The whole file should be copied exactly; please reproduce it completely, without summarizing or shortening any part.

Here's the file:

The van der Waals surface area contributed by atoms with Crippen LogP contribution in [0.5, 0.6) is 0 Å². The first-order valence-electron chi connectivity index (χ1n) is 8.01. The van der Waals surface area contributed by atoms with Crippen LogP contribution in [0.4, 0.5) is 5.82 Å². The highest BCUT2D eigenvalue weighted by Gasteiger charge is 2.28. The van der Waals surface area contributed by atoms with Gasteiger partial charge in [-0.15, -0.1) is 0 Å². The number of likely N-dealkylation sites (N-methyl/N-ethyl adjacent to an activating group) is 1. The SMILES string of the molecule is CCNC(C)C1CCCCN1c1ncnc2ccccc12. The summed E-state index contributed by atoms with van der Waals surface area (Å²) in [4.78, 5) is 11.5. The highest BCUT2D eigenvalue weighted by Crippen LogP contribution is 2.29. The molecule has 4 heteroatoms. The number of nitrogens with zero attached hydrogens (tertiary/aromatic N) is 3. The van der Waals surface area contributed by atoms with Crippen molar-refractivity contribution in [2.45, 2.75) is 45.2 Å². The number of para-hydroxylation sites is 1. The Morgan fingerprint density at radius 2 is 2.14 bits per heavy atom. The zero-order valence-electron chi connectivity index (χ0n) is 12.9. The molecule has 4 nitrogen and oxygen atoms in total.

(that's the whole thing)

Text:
The van der Waals surface area contributed by atoms with Crippen LogP contribution in [0.5, 0.6) is 0 Å². The first-order valence-electron chi connectivity index (χ1n) is 8.01. The van der Waals surface area contributed by atoms with Crippen LogP contribution in [0.4, 0.5) is 5.82 Å². The highest BCUT2D eigenvalue weighted by Gasteiger charge is 2.28. The van der Waals surface area contributed by atoms with Gasteiger partial charge in [-0.15, -0.1) is 0 Å². The number of likely N-dealkylation sites (N-methyl/N-ethyl adjacent to an activating group) is 1. The SMILES string of the molecule is CCNC(C)C1CCCCN1c1ncnc2ccccc12. The summed E-state index contributed by atoms with van der Waals surface area (Å²) in [4.78, 5) is 11.5. The highest BCUT2D eigenvalue weighted by Crippen LogP contribution is 2.29. The molecule has 4 heteroatoms. The number of nitrogens with zero attached hydrogens (tertiary/aromatic N) is 3. The van der Waals surface area contributed by atoms with Crippen molar-refractivity contribution in [2.45, 2.75) is 45.2 Å². The number of para-hydroxylation sites is 1. The Morgan fingerprint density at radius 2 is 2.14 bits per heavy atom. The zero-order valence-electron chi connectivity index (χ0n) is 12.9. The molecule has 4 nitrogen and oxygen atoms in total.